Russia: Vladivostok Bloggers Choose the City’s Flag
As the Asia-Pacific Economic Cooperation (APEC) Summit of 2012 approaches, the Russian maritime city of Vladivostok is busy with its preparations. Creative netizens meanwhile, have pointed out that the city does not have an official flag [ru] for the event. Often the authorities just use the blue St. Andrew’s cross on a red background. This is a flag typically used in the Russian Empire for all sea fortresses since 1889.
Wondering how officials will greet the delegates from various countries, the city’s bloggers have suggested several possible ideas for a new flag. Yet what started as a serious initiative, has since ended up as a political prank.
The first recommended version of the flag has a tiger in the middle – a symbol of the city – with orange color symbolizing the dawn, a white seagull and a blue sea.
Another version slightly recalls the Ukrainian and American flags combined (see below). The blue stripe stands for the sea, yellow for the beach, whilst the 50 stars represent the 50 islands in the Japanese sea near Vladivostok, and the seahorse signifies the city’s maritime influence with its military, commercial, and fishing fleet.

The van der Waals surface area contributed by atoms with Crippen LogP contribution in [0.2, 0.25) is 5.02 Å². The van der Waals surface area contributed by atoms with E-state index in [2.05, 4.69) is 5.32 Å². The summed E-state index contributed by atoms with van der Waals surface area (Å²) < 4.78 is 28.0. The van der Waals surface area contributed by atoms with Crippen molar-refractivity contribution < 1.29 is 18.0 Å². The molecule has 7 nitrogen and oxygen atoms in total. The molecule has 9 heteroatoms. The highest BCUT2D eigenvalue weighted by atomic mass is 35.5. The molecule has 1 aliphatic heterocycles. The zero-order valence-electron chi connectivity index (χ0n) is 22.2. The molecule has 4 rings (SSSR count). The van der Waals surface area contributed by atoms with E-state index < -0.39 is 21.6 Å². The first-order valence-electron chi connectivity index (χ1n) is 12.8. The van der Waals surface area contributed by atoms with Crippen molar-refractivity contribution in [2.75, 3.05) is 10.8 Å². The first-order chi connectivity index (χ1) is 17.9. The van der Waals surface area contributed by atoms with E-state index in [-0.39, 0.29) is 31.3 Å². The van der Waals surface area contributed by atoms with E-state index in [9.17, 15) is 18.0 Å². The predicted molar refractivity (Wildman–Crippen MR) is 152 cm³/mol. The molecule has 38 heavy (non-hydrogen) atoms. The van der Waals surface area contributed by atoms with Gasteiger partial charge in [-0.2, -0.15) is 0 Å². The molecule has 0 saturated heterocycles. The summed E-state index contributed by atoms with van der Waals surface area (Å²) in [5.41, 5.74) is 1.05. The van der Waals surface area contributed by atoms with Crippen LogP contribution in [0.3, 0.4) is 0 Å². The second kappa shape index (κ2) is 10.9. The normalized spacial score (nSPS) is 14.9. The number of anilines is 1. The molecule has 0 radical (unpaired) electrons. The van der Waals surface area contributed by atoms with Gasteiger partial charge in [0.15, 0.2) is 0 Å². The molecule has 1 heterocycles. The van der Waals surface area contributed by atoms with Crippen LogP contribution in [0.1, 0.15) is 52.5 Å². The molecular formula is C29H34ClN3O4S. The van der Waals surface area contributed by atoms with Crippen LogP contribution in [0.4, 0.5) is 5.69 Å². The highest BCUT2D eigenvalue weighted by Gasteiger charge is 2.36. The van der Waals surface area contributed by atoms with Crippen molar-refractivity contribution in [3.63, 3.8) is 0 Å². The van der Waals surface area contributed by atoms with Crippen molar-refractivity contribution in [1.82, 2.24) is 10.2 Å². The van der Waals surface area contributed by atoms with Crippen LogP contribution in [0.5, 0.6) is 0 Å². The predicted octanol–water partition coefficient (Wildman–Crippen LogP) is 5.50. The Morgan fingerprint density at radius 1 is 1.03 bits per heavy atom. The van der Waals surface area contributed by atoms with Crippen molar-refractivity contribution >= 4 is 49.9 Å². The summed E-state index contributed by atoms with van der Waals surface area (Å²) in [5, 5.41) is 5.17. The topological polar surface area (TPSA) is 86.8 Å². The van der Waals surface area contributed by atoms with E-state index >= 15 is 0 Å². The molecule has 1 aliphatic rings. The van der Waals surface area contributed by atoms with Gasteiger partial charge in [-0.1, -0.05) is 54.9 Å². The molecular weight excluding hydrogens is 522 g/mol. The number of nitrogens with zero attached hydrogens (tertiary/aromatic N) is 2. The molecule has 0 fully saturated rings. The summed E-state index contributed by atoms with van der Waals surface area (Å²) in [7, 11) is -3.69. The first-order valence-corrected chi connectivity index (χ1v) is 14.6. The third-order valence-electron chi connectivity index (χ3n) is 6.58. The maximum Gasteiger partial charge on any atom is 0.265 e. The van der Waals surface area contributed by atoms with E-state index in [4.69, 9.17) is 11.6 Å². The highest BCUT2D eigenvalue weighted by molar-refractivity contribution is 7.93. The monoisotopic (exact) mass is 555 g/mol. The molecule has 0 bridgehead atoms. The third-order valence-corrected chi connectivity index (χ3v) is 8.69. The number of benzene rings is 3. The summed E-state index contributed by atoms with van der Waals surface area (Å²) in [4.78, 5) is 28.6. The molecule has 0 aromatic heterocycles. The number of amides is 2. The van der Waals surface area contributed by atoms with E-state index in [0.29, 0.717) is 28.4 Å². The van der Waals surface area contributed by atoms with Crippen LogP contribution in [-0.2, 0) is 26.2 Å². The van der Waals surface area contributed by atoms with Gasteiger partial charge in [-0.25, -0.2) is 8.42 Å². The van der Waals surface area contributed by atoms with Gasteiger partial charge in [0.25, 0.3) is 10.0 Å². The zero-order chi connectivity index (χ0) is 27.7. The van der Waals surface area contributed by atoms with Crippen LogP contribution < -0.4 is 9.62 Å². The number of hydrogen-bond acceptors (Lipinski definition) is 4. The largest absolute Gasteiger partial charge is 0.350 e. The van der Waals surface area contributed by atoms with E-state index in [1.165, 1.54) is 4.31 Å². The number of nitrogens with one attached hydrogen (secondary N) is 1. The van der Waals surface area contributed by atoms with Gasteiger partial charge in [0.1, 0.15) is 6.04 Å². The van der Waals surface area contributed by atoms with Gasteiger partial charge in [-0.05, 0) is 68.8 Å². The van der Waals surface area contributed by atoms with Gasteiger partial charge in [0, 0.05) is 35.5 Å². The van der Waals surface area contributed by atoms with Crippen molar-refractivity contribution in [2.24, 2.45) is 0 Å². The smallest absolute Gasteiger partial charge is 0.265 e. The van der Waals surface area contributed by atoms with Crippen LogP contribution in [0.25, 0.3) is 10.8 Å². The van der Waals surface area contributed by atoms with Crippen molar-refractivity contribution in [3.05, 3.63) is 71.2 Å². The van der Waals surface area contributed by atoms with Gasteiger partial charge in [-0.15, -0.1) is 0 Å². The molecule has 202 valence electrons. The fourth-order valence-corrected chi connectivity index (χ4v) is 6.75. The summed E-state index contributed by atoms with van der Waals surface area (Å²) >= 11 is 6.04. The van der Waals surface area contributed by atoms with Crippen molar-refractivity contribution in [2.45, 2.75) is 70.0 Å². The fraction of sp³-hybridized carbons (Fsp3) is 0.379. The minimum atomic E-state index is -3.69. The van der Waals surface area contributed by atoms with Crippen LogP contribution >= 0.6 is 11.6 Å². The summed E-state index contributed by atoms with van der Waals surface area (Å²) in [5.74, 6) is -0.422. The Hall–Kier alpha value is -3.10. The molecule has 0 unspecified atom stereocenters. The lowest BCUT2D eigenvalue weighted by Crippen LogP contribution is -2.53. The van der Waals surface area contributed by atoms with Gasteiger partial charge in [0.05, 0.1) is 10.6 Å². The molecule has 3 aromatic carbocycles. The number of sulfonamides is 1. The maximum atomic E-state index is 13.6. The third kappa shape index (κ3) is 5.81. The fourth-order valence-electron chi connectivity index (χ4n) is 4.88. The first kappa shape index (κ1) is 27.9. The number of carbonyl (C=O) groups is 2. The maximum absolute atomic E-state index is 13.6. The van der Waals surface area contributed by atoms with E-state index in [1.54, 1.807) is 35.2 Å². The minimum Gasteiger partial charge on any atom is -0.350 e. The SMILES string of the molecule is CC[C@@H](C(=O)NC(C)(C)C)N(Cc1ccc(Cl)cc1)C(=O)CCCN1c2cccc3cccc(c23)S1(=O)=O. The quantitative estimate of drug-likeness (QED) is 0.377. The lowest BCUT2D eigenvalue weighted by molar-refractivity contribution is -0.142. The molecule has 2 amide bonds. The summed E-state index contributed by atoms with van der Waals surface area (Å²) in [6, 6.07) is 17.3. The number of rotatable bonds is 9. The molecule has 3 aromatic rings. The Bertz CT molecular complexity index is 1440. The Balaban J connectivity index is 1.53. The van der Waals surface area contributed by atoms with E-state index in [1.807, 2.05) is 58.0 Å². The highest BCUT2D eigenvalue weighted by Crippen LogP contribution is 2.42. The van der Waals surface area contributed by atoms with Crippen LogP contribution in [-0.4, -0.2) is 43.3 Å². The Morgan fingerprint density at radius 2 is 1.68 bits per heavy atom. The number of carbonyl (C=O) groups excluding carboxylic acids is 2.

User zemlya25 called [ru] this version the “United Beaches of the Seaside.” Another enthusiast went further and suggested the following version of the flag:
In this effort the brown background stands for the filthy beaches and the sea: the author claims that it is important to highlight the dirty maritime identity of the city. The gray stripe symbolizes Vladivostok’s filthy air and the gas pipes which soon will be built. The black holes represent the increased number of road potholes in the city, whilst the dead tiger and fish are running away to the West in a used Japanese car.
Some people have pointed out the absurdity of the exercise; user zairok pointed out [ru] that as well as not having a flag, “Vladivostok also does not have a subway, waterpark and a curling team.”
Eventually this creative exercise, which tells a lot about Vladivostok’s netizens’ self-identity, ended with the following political statement, against Russian Prime Minister Vladimir Putin:
This article is originally published by Global Voices, you can find the original here